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  HOME | Latin America (Click here for more)

Indians Struggling to Survive Along Highway in Paraguay

By Ricardo Grance

POZO COLORADO, Paraguay – Members of several Indian tribes in Paraguay’s piece of the Chaco region are struggling to survive by selling handicrafts along the only highway connecting the country with neighboring Bolivia.

Indians from the Toba-Qom community are camped out along the road like other groups of indigenous people living beside the Ruta Transchaco, which crosses the Chaco from northwest to southeast, linking Santa Cruz, Bolivia, to Asuncion, Paraguay’s capital.

Chief Ramon Gonzalez, 62, told Efe in Guarani – an Indian tongue that enjoys official status in Paraguay – that a few years ago they found themselves forced to abandon their lands because of lack of water and food, and they settled near a farm and now are living in rickety shacks.

“The poor man, to feed his family, has to try very hard, because here they don’t give us any work. We make hats, baskets, bags, fans of palm leaves and we live (along the roadside) because that way we can show our wares” to passersby, he said.

Gonzalez, who along with his wife, children and grandchildren, lives in this desolate spot on the Chaco plain, said – however – that his main source of food continues to be hunting animals like armadillos, deer and wild boar.

“If we get sick and it’s not serious, we have our medicinal plants, but in other cases we have to depend on ourselves to get to hospitals, since at times we don’t have anything for the (bus) fare. The medical centers are rather far away,” he said.

To get water to drink, they depend exclusively on the goodwill of nearby ranchers who allow them to enter their land and draw water from the ponds and breakwaters, which during times of rain collect water for the cattle.

There is practically no state presence here, Gonzalez said, though he added that sometimes they are visited by an official or two, but those encounters don’t provide them with any benefits.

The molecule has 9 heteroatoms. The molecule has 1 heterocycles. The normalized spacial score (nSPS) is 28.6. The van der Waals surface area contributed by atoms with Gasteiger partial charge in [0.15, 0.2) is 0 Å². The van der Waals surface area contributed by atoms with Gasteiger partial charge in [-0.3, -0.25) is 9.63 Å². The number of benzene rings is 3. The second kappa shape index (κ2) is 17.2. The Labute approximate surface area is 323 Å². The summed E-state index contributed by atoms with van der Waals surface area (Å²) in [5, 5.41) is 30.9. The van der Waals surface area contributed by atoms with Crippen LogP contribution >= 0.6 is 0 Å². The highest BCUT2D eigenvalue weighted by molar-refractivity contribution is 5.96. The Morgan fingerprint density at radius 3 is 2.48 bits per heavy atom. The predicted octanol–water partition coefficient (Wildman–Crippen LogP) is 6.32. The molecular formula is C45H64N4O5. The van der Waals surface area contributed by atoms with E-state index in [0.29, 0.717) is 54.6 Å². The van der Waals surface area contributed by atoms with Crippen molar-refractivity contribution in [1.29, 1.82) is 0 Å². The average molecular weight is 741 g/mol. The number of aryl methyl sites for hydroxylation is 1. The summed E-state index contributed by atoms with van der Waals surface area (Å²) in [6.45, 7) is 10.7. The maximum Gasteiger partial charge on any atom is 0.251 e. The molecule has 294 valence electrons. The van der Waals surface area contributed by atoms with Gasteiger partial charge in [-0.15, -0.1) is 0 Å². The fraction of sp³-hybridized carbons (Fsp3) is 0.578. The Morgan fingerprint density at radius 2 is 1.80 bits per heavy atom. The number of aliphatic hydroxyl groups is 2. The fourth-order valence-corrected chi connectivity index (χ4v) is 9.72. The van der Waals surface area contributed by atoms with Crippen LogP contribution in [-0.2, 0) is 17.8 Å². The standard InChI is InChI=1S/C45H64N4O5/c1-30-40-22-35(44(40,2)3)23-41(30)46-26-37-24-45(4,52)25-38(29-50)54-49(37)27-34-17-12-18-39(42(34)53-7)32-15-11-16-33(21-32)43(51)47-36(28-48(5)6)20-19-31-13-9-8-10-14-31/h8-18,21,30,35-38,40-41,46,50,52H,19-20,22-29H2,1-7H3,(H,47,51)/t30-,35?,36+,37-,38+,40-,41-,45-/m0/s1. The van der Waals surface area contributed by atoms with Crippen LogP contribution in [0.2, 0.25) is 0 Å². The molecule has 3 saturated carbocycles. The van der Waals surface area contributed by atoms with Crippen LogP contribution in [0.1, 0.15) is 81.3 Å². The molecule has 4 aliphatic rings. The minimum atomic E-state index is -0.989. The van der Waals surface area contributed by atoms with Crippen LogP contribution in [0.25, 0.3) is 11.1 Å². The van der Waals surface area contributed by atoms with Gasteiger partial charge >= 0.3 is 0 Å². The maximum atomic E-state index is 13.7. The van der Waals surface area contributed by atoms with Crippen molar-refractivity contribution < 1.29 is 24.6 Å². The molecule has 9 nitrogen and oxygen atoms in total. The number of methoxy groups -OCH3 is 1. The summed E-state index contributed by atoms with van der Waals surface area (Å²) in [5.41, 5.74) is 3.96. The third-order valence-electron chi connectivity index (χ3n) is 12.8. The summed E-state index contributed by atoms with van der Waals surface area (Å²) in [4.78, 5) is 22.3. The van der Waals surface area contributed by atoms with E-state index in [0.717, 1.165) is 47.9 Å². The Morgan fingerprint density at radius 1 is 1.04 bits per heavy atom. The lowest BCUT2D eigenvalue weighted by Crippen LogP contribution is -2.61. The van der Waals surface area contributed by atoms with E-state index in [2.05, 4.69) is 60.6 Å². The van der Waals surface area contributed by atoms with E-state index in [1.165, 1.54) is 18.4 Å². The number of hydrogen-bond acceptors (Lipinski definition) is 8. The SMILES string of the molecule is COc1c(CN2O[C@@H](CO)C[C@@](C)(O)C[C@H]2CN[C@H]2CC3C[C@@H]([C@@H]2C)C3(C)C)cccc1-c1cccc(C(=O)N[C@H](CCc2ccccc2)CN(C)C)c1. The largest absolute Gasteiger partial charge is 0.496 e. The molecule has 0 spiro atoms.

“They visit us, promise things, but they never return. They see how we live, how we suffer because we’re near the road and now it’s winter (in the Southern Hemisphere), the children are cold, they don’t have coats and go barefoot, but (the officials) don’t do anything,” he said.

Gonzalez also recalled that last summer – December through March – and in the cyclical drought that hits the Chaco region he and his neighbors started feeling very uncertain about “not knowing where to go,” but he acknowledged that on that occasion they received a visit from some officials from the National Emergency Secretariat who gave them drinking water.

Another example of the meager existence lived by the Indians can be seen in the Yakye Axa tribe, whose members have been abandoned to their fate despite the fact that the Inter-American Human Rights Court ordered the Paraguayan state almost four years ago to reintegrate them onto their ancestral lands.

In August 2004, the Yakye Axa were dispered with gunfire from their settlement, covering 14,000 hectares (35,000 acres), and currently they are living along the Transchaco highway while their former home is occupied by agribusiness concerns and individual farmers and ranchers.

In another ruling, in mid-2006, the Inter-American Court ordered the Paraguayan state within three years to restore lands of 18,000 hectares to the Sawhoyamaxa indigenous community.

That ruling, which has not been adhered to, obligates the state to provide potable water to the Indians and ongoing medical care for members of that tribe, which forms part of Paraguay’s slightly more than 100,000 ethnic Indians.

Ninety-five percent of the poor, landlocked nation’s 6.7 million people are mestizo: mixed European and Indian.

In Asuncion, the situation of several indigenous communities who left their settlements seeking better living conditions is also not encouraging.

Hundreds of members of several communities remain camped out after several months in precarious tents in minimal subsistance conditions in a public plaza right in the capital’s downtown.

And dozens of indigenous children and mothers with babies in their arms beg for coins at Asuncion’s busiest intersections. EFE
 

 

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